After the long-planned acquisition of National Beef Packing Co. by JBS fell through last week, the Kansas City-based processor is moving forward and looking forward to the future.
In a statement, John Miller, CEO of National Beef, said that, “this development has re-energized our management team. With our strong liquidity position and numerous opportunities to grow our business – both internally and externally – we are eagerly looking forward to building on our value-added model while continuing to focus on serving the needs of our customers.”
Steve Hunt, CEO of U.S. Premium Beef, the majority owner of National Beef, said, “although this is not the outcome we anticipated, we are excited to continue the growth and success of our business on a stand-alone basis. As demonstrated by our fiscal year 2008 and first quarter 2009 financial results, National Beef’s value-added business model, rooted in strong relationships with cattle producers and beef customers, continues to generate industry-leading profits.”
JBS, the Brazilian parent company of JBS-Swift, announced its intentions to acquire National Beef March 4, 2008. The company announced it was backing away from the agreement last week after discussions with the U.S. Justice Department about gaining approval to complete the transaction.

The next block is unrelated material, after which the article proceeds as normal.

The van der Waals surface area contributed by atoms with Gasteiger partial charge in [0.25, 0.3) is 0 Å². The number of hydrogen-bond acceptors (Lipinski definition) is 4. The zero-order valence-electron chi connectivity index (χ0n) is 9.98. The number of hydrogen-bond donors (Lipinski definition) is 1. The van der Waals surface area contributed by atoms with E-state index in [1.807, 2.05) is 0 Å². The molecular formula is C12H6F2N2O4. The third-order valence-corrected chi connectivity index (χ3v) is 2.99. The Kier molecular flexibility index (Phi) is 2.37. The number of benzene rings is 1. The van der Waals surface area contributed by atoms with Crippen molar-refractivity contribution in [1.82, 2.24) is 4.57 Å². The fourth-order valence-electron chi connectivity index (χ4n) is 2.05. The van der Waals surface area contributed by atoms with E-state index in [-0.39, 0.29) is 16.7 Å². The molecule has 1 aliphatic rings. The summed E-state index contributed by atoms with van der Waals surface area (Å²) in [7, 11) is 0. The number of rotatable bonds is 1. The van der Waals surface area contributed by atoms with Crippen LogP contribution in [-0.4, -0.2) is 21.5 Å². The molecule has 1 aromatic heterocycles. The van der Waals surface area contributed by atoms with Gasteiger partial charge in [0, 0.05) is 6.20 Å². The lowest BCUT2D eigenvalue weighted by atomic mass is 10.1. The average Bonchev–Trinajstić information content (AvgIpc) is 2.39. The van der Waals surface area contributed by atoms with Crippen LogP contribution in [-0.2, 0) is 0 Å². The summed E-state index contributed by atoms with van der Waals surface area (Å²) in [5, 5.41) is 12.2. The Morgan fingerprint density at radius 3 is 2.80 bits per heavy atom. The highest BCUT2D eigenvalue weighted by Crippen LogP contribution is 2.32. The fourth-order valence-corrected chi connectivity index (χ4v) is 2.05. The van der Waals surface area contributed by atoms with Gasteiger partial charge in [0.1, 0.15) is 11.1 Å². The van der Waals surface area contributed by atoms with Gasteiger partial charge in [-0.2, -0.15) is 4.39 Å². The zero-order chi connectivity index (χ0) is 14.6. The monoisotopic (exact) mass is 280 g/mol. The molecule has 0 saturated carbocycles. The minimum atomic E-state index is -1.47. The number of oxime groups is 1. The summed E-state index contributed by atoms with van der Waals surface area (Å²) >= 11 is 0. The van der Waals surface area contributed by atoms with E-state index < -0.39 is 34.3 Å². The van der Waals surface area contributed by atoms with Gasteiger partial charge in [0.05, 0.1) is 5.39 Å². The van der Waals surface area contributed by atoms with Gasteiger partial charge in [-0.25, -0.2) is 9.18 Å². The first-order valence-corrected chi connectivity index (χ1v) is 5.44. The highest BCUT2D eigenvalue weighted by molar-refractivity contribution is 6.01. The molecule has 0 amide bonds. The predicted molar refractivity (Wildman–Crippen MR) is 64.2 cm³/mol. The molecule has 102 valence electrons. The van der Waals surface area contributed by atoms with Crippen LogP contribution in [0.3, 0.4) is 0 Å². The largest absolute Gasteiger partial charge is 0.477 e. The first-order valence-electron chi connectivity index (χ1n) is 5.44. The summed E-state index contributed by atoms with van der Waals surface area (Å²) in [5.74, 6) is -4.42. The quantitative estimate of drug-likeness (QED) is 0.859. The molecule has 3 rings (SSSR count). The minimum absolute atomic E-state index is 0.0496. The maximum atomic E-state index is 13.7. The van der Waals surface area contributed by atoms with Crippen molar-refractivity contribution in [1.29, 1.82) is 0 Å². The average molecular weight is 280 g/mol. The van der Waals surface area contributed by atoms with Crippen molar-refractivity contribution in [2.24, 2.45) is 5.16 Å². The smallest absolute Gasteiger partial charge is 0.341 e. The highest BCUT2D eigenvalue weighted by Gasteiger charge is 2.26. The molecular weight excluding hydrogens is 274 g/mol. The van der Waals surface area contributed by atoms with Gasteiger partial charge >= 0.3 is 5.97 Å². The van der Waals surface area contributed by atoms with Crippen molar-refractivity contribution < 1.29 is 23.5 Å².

JBS said U.S. authorities insisted it sell two of its eight North American units so that it did not surpass the size of Tyson Foods Inc. and Cargill Inc., after which “it decided not to go forward with the
“We fought hard, but unfortunately the Department of Justice wanted to keep us the same size as Tyson and Cargill,” said JBS President Joesley Mendonca Batista.
Sources: National Beef Packing Co., Reuters
Sanderson Farms starts Pull from the Pantry program
In order to help families prepare meals at home while juggling packed schedules and dealing with economic issues, Sandersons Farms has introduced the Pull From The Pantry program. The program will help people by providing recipes made with inexpensive ingredients commonly found in most kitchens.
ConAgra recycled frozen food trays win award
The post-consumer recycled plastic is used in nearly all of the company’s frozen meal trays for Healthy Choice, Banquet, Kid Cuisine and Marie Callender’s products. Traditionally, frozen meal trays have been made of crystallized PET plastic, a material that uses only newly produced plastics and that requires more energy and resources to produce. ConAgra Foods is the only company in North America using post-consumer recycled plastic in frozen meal trays. The company began transitioning to the new trays in June, 2008 and are now being produced using the recycled plastic.
“Our frozen meal trays with post-consumer recycled material are one small part of ConAgra Foods’ effort to reduce waste and positively impact the environment,” said Gail Tavill, ConAgra Foods vice president, Sustainability. “We are proud that the Institute of Packaging Professionals is recognizing our efforts, and we’re pleased to accept the Ameristar award,” she added.
Source: ConAgra Foods Inc.
By Sam Gazdziak